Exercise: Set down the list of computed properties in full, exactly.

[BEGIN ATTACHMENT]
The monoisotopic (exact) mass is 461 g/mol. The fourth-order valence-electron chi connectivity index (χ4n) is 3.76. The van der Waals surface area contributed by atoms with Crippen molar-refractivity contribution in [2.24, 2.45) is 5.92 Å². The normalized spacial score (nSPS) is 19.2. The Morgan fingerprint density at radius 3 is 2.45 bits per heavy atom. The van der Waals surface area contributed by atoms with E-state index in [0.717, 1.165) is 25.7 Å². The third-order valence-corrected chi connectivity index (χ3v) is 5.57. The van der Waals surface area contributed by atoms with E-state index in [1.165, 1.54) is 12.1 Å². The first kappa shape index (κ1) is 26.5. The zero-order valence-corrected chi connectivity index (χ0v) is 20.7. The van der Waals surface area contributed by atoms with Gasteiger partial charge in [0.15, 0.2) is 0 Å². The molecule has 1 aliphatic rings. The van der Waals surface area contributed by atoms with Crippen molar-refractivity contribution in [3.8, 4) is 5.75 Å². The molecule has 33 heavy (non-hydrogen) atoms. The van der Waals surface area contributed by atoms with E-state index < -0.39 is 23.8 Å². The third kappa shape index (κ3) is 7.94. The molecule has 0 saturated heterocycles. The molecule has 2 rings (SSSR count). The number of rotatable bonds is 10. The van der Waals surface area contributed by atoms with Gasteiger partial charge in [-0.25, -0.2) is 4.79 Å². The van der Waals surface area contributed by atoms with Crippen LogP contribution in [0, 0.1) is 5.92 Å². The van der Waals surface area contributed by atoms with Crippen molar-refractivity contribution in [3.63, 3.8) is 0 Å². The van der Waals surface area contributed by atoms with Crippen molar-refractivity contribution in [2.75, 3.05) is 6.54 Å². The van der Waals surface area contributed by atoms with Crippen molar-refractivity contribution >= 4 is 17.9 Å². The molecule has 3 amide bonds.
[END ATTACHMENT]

The monoisotopic (exact) mass is 461 g/mol. The fourth-order valence-electron chi connectivity index (χ4n) is 3.76. The van der Waals surface area contributed by atoms with Crippen molar-refractivity contribution in [2.24, 2.45) is 5.92 Å². The normalized spacial score (nSPS) is 19.2. The Morgan fingerprint density at radius 3 is 2.45 bits per heavy atom. The van der Waals surface area contributed by atoms with E-state index in [0.717, 1.165) is 25.7 Å². The third-order valence-corrected chi connectivity index (χ3v) is 5.57. The van der Waals surface area contributed by atoms with E-state index in [1.165, 1.54) is 12.1 Å². The first kappa shape index (κ1) is 26.5. The zero-order valence-corrected chi connectivity index (χ0v) is 20.7. The van der Waals surface area contributed by atoms with Gasteiger partial charge in [0.15, 0.2) is 0 Å². The molecule has 1 aliphatic rings. The van der Waals surface area contributed by atoms with Crippen molar-refractivity contribution in [3.8, 4) is 5.75 Å². The molecule has 33 heavy (non-hydrogen) atoms. The van der Waals surface area contributed by atoms with E-state index < -0.39 is 23.8 Å². The third kappa shape index (κ3) is 7.94. The molecule has 0 saturated heterocycles. The molecule has 2 rings (SSSR count). The number of rotatable bonds is 10. The van der Waals surface area contributed by atoms with Gasteiger partial charge in [-0.25, -0.2) is 4.79 Å². The van der Waals surface area contributed by atoms with Crippen LogP contribution in [0, 0.1) is 5.92 Å². The van der Waals surface area contributed by atoms with Crippen molar-refractivity contribution in [3.63, 3.8) is 0 Å². The van der Waals surface area contributed by atoms with Crippen molar-refractivity contribution in [2.75, 3.05) is 6.54 Å². The van der Waals surface area contributed by atoms with Crippen molar-refractivity contribution >= 4 is 17.9 Å². The molecule has 3 amide bonds.